The Legal Examiner Mark The Legal Examiner Mark The Legal Examiner Mark search twitter facebook feed linkedin instagram google-plus avvo phone envelope checkmark mail-reply spinner error close
Skip to main content

Former Louisiana Gov. Edwin Edwards once said that a political opponent took so long to make a decision that it “takes him an hour and a half to watch 60 Minutes.”  I was reminded of that quote after watching 60 Minutes‘ recent profile of the BP settlement and, more particularly, the resulting “coverage of the coverage” like this column from the L.A. Times.

It seems that this particular “60 Minutes” is lasting a bit longer than normal.

As an attorney, I have represented businesses impacted by the BP oil spill since oil was literally washing ashore in Louisiana and Florida.  I know firsthand the wide ranging economic calamity that BP’s oil spill has caused the gulf region because I have sat in board rooms and at kitchen tables — and discussed with my clients the impact the spill has had on their businesses.  And I have represented clients under the protocols of the GCCF, as well as the DHECC.  As an attorney who has been involved in the process for so long, it was apparent to me that the biggest issue that 60 Minutes missed was the “why” — Why did BP enter into a class-action settlement in the first place?

A local journalist, David Hammer of WWLTV, at least looked into and answered that question.  And the answer — not surprisingly — is that it made economic sense for BP to enter into an overly inclusive class action settlement — rather than to continue to slug it out in court.  In other words, BP thought it would make money when it agreed to the class action settlement and the various formulas included in the settlement to determine if a business’ loss was “caused” by BP’s oil spill.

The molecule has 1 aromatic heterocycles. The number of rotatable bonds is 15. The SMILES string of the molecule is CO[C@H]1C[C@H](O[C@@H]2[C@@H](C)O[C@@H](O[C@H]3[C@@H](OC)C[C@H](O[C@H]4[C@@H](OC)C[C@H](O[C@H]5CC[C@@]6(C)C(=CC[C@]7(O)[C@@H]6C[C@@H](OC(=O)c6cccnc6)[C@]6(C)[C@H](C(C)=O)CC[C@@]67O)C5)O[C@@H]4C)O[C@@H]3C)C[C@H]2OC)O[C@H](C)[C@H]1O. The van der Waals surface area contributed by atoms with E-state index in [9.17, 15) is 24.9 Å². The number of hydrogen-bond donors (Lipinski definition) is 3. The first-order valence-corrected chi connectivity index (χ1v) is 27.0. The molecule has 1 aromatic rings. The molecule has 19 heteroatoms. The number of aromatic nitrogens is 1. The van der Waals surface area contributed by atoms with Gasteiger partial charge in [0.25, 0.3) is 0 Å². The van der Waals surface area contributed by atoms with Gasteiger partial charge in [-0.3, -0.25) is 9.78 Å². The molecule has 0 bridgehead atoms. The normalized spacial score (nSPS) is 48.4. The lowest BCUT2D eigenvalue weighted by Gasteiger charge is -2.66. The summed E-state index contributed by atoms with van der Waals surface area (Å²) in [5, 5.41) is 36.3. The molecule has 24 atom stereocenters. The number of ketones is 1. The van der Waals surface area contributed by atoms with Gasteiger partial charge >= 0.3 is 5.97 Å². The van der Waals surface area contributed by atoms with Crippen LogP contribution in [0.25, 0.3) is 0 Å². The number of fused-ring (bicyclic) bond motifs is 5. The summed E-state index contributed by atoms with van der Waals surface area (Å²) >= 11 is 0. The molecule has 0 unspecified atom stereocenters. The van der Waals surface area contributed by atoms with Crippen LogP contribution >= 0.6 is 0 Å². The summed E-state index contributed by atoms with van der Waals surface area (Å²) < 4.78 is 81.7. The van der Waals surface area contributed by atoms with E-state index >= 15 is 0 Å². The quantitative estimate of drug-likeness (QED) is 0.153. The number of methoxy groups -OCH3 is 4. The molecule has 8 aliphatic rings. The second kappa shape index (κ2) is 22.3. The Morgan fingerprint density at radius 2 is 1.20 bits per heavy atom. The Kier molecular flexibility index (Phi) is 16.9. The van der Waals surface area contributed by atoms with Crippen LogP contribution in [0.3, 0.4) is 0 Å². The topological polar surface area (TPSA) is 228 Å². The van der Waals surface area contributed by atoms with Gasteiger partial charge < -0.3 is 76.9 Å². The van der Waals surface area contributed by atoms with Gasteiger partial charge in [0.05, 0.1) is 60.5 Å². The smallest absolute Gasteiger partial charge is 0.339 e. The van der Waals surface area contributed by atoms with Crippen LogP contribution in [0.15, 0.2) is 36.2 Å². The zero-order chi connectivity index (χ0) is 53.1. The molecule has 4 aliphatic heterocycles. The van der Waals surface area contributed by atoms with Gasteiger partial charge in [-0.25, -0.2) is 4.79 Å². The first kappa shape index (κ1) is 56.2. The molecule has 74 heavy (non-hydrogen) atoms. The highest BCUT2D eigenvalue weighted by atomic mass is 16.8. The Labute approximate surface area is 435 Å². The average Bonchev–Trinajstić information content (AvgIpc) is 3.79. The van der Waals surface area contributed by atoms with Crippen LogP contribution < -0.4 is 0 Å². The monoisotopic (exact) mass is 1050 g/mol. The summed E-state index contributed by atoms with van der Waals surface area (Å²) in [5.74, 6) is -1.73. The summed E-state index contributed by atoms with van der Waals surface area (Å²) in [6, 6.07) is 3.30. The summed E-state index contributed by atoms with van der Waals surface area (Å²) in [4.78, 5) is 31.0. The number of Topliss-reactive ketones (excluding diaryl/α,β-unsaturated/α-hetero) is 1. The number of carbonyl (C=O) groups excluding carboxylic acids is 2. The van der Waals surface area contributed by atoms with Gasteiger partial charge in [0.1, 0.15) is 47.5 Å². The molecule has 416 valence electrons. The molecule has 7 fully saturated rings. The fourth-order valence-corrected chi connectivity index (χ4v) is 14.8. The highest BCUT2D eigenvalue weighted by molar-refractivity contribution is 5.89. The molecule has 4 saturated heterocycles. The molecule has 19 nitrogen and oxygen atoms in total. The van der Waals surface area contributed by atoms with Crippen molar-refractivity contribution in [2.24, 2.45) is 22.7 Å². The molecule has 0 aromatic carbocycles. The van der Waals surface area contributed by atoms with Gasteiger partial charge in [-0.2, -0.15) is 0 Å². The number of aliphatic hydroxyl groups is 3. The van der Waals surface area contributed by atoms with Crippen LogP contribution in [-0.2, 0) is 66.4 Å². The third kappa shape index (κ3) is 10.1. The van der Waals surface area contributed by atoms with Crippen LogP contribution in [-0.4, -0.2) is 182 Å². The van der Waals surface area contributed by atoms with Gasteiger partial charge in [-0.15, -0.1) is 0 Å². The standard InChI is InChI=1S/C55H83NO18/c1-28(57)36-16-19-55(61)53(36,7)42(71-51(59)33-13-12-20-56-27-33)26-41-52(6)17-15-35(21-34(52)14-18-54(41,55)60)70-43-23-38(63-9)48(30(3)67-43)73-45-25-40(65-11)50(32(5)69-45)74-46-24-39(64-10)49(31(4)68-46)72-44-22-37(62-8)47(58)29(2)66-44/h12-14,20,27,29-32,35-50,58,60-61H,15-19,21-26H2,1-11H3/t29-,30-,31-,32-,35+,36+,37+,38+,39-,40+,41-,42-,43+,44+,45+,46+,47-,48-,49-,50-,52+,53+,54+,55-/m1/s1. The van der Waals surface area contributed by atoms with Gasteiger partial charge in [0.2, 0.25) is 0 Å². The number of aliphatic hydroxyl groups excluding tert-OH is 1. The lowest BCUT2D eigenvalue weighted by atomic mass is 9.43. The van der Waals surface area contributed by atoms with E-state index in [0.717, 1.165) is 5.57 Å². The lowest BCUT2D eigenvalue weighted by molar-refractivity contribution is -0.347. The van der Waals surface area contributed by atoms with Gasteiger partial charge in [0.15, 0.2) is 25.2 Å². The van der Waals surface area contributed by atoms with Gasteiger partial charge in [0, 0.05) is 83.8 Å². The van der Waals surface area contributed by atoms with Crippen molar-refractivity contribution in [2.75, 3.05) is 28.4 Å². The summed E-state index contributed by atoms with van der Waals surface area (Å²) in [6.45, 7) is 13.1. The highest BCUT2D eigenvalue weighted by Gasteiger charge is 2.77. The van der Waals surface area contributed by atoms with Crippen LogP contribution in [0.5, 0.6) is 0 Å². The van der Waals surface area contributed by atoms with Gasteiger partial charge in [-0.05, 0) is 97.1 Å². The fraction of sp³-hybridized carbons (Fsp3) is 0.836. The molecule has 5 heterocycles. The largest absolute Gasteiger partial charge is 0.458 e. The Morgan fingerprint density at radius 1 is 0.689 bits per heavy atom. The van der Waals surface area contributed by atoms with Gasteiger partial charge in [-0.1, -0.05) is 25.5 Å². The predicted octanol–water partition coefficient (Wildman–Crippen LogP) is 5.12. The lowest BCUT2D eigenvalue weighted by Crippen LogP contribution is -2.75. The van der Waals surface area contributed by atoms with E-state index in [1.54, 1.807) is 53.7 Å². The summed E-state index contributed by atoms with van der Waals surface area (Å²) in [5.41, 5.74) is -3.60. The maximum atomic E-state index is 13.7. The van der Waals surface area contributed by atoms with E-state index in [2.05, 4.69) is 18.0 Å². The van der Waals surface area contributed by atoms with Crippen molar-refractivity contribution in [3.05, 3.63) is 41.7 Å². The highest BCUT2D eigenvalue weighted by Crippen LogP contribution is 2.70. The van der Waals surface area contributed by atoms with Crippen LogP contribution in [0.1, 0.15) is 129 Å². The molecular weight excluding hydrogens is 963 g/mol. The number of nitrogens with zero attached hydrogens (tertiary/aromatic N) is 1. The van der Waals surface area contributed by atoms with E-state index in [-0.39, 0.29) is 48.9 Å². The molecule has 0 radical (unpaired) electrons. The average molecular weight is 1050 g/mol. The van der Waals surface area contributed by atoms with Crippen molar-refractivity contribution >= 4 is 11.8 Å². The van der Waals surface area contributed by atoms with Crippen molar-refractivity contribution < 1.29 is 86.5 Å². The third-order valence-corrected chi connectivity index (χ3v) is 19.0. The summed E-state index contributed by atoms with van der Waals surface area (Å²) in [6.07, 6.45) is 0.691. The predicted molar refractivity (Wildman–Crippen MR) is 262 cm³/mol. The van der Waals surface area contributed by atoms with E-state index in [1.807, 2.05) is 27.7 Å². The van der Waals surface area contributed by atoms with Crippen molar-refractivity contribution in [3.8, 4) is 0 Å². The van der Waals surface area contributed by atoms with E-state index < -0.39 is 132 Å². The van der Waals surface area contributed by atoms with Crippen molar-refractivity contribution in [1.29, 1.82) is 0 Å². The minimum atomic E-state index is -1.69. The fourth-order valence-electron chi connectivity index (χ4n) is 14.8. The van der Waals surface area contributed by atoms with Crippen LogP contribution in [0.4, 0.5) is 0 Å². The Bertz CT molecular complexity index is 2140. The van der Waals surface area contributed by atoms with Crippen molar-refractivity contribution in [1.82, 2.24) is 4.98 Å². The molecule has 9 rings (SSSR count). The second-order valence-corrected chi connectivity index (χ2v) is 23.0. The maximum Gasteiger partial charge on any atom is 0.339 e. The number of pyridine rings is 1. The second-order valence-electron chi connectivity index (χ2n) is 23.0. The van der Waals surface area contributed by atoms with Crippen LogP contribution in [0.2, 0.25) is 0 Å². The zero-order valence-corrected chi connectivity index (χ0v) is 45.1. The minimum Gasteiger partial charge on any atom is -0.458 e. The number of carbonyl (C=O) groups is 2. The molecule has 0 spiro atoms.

I know.  That sounds just like what you would expect me to say.  But check out Hammer’s WWL’s piece, and Loyola Law School Professor Blaine LeCesne’s statement:

“They [BP] got to placate their shareholders, who were nervous about how much this was going to cost them through the years going through litigation; they got to settle their criminal and environmental fines on very favorable terms with the federal government; they got to get 100,000 residents along the gulf coast to join the settlement and forever give up their right to sue BP in court.  Each of those items is worth billions to BP.”

And then check out what BP’s own lawyers (plural) said about the formulas and causation.  And then, as the expression goes, “you be the judge.”


  1. Gravatar for Al Ghindal

    All that sounds good, we are long past hearing about how BP agreed to this and that etc. Policy 495 has now been implemented, changing the entire settlement altogether. Why is the PSC silent on this? Why is the 5th taking so for en banc request?

Comments are closed.

Of Interest